China is aware of the carrier-borne fighter issues, construction of the battle group, and training needs, and it will likely look for a solution to these problems in the near term. The freeze on the fifth and sixth carriers suggests that China is simply reshuffling its priorities with regard to its future carrier fleet.
On December the 11, reports surfaced that Japan had once again reversed course on final assembly plans for its F-35 fighters, with the country now planning to shift back to a domestic final assembly line for the aircraft. Beginning in April 2019, the Japanese government had begun shifting away from using the Mitsubishi Heavy Industries’ (MHI) assembly line in favor of purchasing completed aircraft from Lockheed Martin’s Fort Worth, Texas, production line in order to cut costs ahead of a planned follow-on order for 105 additional F-35s. This shift in policy is the result of improvements MHI was able to make to its assembly line and facilities that will make the process about $460,000 cheaper than shipping the completed aircraft over from the US.
This comes at an important time for both the Japanese fighter industry and Lockheed Martin, as the decision around the selection of a partner for the F-3 fighter program is expected for next year. With both BAE Systems and Lockheed Martin competing fiercely for the award, the decision to continue the final assembly process in Japan serves the interest of both sides as Japan is able to maintain sufficient backlog for local industry to maintain expertise, while Lockheed Martin is able to point toward established past performance and local partnership in the F-3 competition.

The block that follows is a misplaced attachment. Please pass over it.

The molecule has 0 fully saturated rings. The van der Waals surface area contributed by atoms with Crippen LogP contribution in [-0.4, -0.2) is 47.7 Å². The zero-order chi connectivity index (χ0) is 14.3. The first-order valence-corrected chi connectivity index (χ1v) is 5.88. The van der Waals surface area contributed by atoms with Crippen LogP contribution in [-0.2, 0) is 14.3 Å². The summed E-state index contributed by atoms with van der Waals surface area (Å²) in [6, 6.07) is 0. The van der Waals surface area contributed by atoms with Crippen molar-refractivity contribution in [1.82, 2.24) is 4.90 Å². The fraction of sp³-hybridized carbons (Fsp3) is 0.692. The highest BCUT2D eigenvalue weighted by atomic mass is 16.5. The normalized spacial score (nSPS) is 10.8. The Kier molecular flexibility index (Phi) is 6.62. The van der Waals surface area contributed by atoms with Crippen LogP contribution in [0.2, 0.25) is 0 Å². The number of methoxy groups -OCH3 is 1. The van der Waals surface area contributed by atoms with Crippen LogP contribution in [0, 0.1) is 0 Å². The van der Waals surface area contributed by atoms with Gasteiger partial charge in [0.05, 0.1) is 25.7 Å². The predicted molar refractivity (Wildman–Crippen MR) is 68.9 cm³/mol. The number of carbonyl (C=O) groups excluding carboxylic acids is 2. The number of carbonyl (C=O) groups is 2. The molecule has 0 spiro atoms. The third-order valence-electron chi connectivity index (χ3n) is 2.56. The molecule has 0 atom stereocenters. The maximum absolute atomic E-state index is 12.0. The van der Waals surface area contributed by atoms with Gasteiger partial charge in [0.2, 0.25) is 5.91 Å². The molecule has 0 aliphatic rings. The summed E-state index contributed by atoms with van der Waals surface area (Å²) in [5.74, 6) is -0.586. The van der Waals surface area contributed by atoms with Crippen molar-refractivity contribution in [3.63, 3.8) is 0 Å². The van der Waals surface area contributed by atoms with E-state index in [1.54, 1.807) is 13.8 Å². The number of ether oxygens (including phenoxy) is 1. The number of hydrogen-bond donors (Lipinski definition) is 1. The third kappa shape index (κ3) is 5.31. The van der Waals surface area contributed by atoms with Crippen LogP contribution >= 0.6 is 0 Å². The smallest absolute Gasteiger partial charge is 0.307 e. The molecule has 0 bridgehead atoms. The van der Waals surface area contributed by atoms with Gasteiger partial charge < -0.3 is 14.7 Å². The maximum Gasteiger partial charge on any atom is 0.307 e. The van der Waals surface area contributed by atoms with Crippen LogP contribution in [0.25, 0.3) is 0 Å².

On December 5, the NATO Support and Procurement Agency (NSPA) awarded six contracts to begin work on replacing NATO’s E-3 Airborne Warning and Control System (AWACS) fleet. The contracts were awarded to Boeing ABILITI Consortium, General Atomics, Lockheed Martin, Airbus, L3Harris Consortium, and MDA (Canada). NATO’s AWACS fleet is expected to retire by 2035, after 50 years of service. Boeing was recently awarded a $1 billion contract to modernize the 14 E-3s owned by NATO, specifically the communication and network capabilities on the aircraft. The acquisition of a new airborne early warning and control aircraft will be acquired under NATO’s Alliance Future Surveillance and Control (AFSC) program, which began in 2017. The first phase of the program, which included studies and evaluation on new technologies, was completed in December 2018. Phase 2, which is currently underway, includes the recent contract announcements to the various suppliers.
On December 5, General Dynamics European Land Systems was awarded a contract to provide 100 Eagle V 6×6 vehicles to the Swiss Army for $384 million. The vehicles will be the base platform for the TASYS reconnaissance system that will feature a mast-mounted multi-sensor system. Production will start in 2020 with delivery taking place from 2023-2025. The Swiss Army already operates the Eagle V 4×4 platform and is the launch customer for the 6×6 variant. The Eagle V is also a contender for the UK’s Multi-Role Vehicle-Protected Category 2 program, where it is competing against the Thales Bushmaster.
On December 10, the Philippine government announced that is looking to acquire the BrahMos cruise missile from India. Secretary of the Department of National Defense Delfin Lorenzana stated that the Philippines can afford the missiles as part of its current military modernization plan, called the Second Horizon of the Revised Armed Forces of the Philippines Modernization Program, which runs from 2018 to 2022 and sets aside PHP300 billion (~USD $5.91 billion) for the acquisition of new defense equipment. The new cruise missiles would likely be used to help the Philippines protect its territorial waters from foreign encroachment.